Director – Jeff Wadlow, Screenplay – Jeff Wadlow & Beau Bauman, Producer – Beau Bauman, Photography – Romeo Tirona, Music – Michael Wandmacher, Music Supervisor – Julianne Jordan, Visual Effects – CIS Hollywood (Supervisor – Julia Gaudette), Special Effects Supervisor – Andrew Carnwath, Prosthetic Effects – Captive Audience & Keith Vanderlaan, Production Design – Martina Buckley. Production Company – Hypnotic
Julian Morris (Owen Matthews), Lindy Booth (Dodger Allen), Jon Bon Jovi (Rich Walker), Jared Padalecki (Tom), Sandra McCoy (Mercedes), Jesse Janzen (Randall Hodge), Paul James (Lewis), Kristy Wu (Regina), Ethan Cohn (Graham), Gary Cole (Charles Matthews), Anna Deavere Smith (Headmaster Tinsley), Michael Kennedy (Custodian)
British student Owen Matthews signs into the prestigious Westlake Preparatory Academy in the US, having been expelled from several schools in England. There he is befriended by Dodger Allen who invites him into a game called Wolf that is played among several of her student friends. In the game, one among the group is allowed to lie and the others must divert suspicion and accusation from themselves while finding the identity of the wolf. A girl has been found murdered near the school. Dodger comes up with the idea of playing Wolf with the whole school – of convincing them that there is a killer known as The Wolf who dresses in an orange ski mask and preys on campuses, slaughtering their way through the student body, and that the murdered girl was the first victim according to the killer’s pattern. Owen sends this out in a bulk email and the rumour soon spreads around the school. It then appears that The Wolf is starting to kill members of their group. Owen and the others cannot be sure if it is someone within the group is doing this as part of the game or if in sending out the email they have alerted the real killer.
Cry Wolf is an effort that one entered into with zero expectations and a film that ended up surprising. Indeed, one came out calling Cry Wolf the exception to what would seem to be the tautological phrase of ‘a good slasher film’. Cry Wolf is the feature length debut from director Jeff Wadlow and his co-writing/producing partner Beau Bauman, who had previously made a handful of short films together. Cry Wolf was made independently. The cast, excepting rocker turned actor Jon Bon Jovi and a minor role from Gary Cole as Julian Morris’s father, were all unknowns at the time, although Doug Liman, director of Swingers (1996), The Bourne Identity (2002) and Mr. and Mrs. Smith (2005) did signed on as executive producer.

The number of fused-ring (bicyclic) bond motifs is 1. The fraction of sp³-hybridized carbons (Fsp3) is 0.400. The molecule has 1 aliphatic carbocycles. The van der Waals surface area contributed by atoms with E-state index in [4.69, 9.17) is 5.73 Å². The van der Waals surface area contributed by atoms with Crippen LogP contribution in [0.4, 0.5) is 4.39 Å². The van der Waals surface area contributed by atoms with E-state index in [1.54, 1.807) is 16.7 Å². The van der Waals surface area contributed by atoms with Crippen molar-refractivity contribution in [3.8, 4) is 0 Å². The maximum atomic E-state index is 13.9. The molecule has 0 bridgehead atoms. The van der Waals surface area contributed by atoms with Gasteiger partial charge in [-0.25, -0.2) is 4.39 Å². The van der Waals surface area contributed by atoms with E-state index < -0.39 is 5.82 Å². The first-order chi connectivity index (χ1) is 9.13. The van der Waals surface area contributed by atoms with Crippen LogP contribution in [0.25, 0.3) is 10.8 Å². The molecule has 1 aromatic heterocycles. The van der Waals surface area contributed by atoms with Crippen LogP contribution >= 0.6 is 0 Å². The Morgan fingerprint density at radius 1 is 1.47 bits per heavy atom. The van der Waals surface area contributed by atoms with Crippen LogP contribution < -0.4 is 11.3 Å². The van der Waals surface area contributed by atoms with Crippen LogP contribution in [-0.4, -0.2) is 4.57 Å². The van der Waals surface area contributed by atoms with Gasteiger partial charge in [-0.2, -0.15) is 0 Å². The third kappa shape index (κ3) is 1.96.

The slasher film – in both its original variants and its modern antecedents – has never seemed to have ever been much more than a parade of novelty stalkings and killings, even when it comes to classics among the genre like Halloween (1978). What Jeff Wadlow and Beau Bauman contrive to do is add a clever and sharply observed plot to the mix as well. One might describe Cry Wolf as being a mix of The In Crowd (2000) with its preppie kids being slaughtered and of Gossip (2000) where students come up with the idea of fabricating a story to see how it spreads but with unexpected results, and more than a few nods to the slasher film as elaborate practical joke gag (or maybe not) that we saw in April Fool’s Day (1986).
Cry Wolf is arranged around a number of twists and surprises that operate on a double level where one cannot entirely be sure whether the killings we see are real or part of a prank. The film arrives at a double twist ending that holds a more than worthwhile surprise. Jeff Wardlow also does a fine job of generating suspense – especially in the scenes where Julian Morris and Libby Booth hide in the dark in the library as someone comes towards them triggering the lights; or where Sandra McCoy comes out of the shower and takes a photo on her cellphone camera, only to unwittingly transmit an image of the killer coming up behind her.
Jeff Wadlow and Beau Bauman’s strength is also in some good casting. British newcomer Julian Morris makes a fine lead, coming across as intelligent and with a good deal of natural warm charisma. Even better is Libby Booth who has a classy and alluring presence that hovers between sympathetic and potential femme fatale dangerousness. Cast as the English teacher, Jon Bon Jovi, plays down, rather than as the handsome leads is usually cast as, and does a modestly convincing job. The film is also very prettily photographed.
Jeff Wadlow has subsequently made the martial arts film Never Back Down (2008) and then returned to genre material as the director/writer of Kick-Ass 2 (2013), followed by the non-genre True Memoirs of an International Assassin (2016) and Truth or Dare (2018), which has a similar premise to Cry Wolf of a game that turns deadly. He has also acted as a producer on the tv series’ Bates Motel (2013-7) and The Strain (2014-7).
(Nominee for Best Original Screenplay and Best Actress (Lindy Booth) at this site’s Best of 2005 Awards).